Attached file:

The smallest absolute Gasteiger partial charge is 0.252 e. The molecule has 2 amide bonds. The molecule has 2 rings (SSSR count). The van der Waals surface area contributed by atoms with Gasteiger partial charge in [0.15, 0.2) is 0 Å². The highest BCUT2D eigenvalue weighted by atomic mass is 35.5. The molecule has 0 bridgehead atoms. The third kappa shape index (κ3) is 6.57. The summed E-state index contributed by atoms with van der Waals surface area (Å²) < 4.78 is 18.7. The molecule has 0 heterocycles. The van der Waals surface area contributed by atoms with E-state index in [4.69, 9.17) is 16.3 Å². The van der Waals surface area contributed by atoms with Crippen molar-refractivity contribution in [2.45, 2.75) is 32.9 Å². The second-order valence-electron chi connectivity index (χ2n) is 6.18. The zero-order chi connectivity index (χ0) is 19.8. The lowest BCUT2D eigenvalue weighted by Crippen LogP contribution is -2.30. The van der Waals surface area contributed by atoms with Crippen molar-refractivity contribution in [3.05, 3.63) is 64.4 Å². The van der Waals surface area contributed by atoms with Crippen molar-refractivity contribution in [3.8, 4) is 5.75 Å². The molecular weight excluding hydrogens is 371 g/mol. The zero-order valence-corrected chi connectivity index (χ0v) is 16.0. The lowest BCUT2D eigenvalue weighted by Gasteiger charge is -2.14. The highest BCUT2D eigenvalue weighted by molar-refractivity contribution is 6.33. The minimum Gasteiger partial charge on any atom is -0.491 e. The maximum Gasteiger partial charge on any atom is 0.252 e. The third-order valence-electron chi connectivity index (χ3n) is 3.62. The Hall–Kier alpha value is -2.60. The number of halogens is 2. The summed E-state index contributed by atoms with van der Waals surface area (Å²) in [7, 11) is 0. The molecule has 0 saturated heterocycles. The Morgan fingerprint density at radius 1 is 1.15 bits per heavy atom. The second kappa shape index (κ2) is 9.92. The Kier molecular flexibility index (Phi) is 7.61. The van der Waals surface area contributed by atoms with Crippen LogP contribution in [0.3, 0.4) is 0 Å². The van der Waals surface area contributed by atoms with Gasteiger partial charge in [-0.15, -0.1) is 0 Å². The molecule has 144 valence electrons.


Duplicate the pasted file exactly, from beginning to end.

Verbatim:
The smallest absolute Gasteiger partial charge is 0.252 e. The molecule has 2 amide bonds. The molecule has 2 rings (SSSR count). The van der Waals surface area contributed by atoms with Gasteiger partial charge in [0.15, 0.2) is 0 Å². The highest BCUT2D eigenvalue weighted by atomic mass is 35.5. The molecule has 0 bridgehead atoms. The third kappa shape index (κ3) is 6.57. The summed E-state index contributed by atoms with van der Waals surface area (Å²) < 4.78 is 18.7. The molecule has 0 heterocycles. The van der Waals surface area contributed by atoms with E-state index in [4.69, 9.17) is 16.3 Å². The van der Waals surface area contributed by atoms with Crippen molar-refractivity contribution in [2.45, 2.75) is 32.9 Å². The second-order valence-electron chi connectivity index (χ2n) is 6.18. The zero-order chi connectivity index (χ0) is 19.8. The lowest BCUT2D eigenvalue weighted by Crippen LogP contribution is -2.30. The van der Waals surface area contributed by atoms with Crippen molar-refractivity contribution in [3.05, 3.63) is 64.4 Å². The van der Waals surface area contributed by atoms with Crippen molar-refractivity contribution in [3.8, 4) is 5.75 Å². The molecular weight excluding hydrogens is 371 g/mol. The zero-order valence-corrected chi connectivity index (χ0v) is 16.0. The lowest BCUT2D eigenvalue weighted by Gasteiger charge is -2.14. The highest BCUT2D eigenvalue weighted by molar-refractivity contribution is 6.33. The minimum Gasteiger partial charge on any atom is -0.491 e. The maximum Gasteiger partial charge on any atom is 0.252 e. The third-order valence-electron chi connectivity index (χ3n) is 3.62. The Hall–Kier alpha value is -2.60. The number of halogens is 2. The summed E-state index contributed by atoms with van der Waals surface area (Å²) in [7, 11) is 0. The molecule has 0 saturated heterocycles. The Morgan fingerprint density at radius 1 is 1.15 bits per heavy atom. The second kappa shape index (κ2) is 9.92. The Kier molecular flexibility index (Phi) is 7.61. The van der Waals surface area contributed by atoms with Crippen LogP contribution in [0.3, 0.4) is 0 Å². The van der Waals surface area contributed by atoms with Gasteiger partial charge in [-0.15, -0.1) is 0 Å². The molecule has 144 valence electrons.